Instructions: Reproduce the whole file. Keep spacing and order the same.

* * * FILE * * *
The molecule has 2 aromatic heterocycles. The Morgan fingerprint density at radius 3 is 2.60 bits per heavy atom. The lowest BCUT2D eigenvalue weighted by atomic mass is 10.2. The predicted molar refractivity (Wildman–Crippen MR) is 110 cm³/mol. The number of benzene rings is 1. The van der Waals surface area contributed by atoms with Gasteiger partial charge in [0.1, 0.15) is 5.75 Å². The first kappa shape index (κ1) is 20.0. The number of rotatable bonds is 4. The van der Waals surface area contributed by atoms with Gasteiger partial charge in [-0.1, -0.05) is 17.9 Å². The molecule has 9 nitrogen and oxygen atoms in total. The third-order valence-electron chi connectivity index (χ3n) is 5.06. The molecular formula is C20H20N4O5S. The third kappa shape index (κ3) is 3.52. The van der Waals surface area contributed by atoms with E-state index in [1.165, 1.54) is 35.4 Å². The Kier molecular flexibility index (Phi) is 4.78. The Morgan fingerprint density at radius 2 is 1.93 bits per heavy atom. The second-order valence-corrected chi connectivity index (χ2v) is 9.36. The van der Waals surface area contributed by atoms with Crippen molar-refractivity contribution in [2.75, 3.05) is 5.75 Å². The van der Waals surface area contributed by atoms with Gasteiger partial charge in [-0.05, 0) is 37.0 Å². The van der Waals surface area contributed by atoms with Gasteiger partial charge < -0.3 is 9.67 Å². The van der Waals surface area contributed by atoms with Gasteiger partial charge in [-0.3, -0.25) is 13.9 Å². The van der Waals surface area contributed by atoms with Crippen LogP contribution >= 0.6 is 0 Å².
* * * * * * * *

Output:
The molecule has 2 aromatic heterocycles. The Morgan fingerprint density at radius 3 is 2.60 bits per heavy atom. The lowest BCUT2D eigenvalue weighted by atomic mass is 10.2. The predicted molar refractivity (Wildman–Crippen MR) is 110 cm³/mol. The number of benzene rings is 1. The van der Waals surface area contributed by atoms with Gasteiger partial charge in [0.1, 0.15) is 5.75 Å². The first kappa shape index (κ1) is 20.0. The number of rotatable bonds is 4. The van der Waals surface area contributed by atoms with Gasteiger partial charge in [-0.1, -0.05) is 17.9 Å². The molecule has 9 nitrogen and oxygen atoms in total. The third-order valence-electron chi connectivity index (χ3n) is 5.06. The molecular formula is C20H20N4O5S. The third kappa shape index (κ3) is 3.52. The van der Waals surface area contributed by atoms with E-state index in [1.165, 1.54) is 35.4 Å². The Kier molecular flexibility index (Phi) is 4.78. The Morgan fingerprint density at radius 2 is 1.93 bits per heavy atom. The second-order valence-corrected chi connectivity index (χ2v) is 9.36. The van der Waals surface area contributed by atoms with Crippen molar-refractivity contribution in [2.75, 3.05) is 5.75 Å². The van der Waals surface area contributed by atoms with Gasteiger partial charge in [-0.05, 0) is 37.0 Å². The van der Waals surface area contributed by atoms with Gasteiger partial charge < -0.3 is 9.67 Å². The van der Waals surface area contributed by atoms with Gasteiger partial charge in [-0.3, -0.25) is 13.9 Å². The van der Waals surface area contributed by atoms with Crippen LogP contribution >= 0.6 is 0 Å².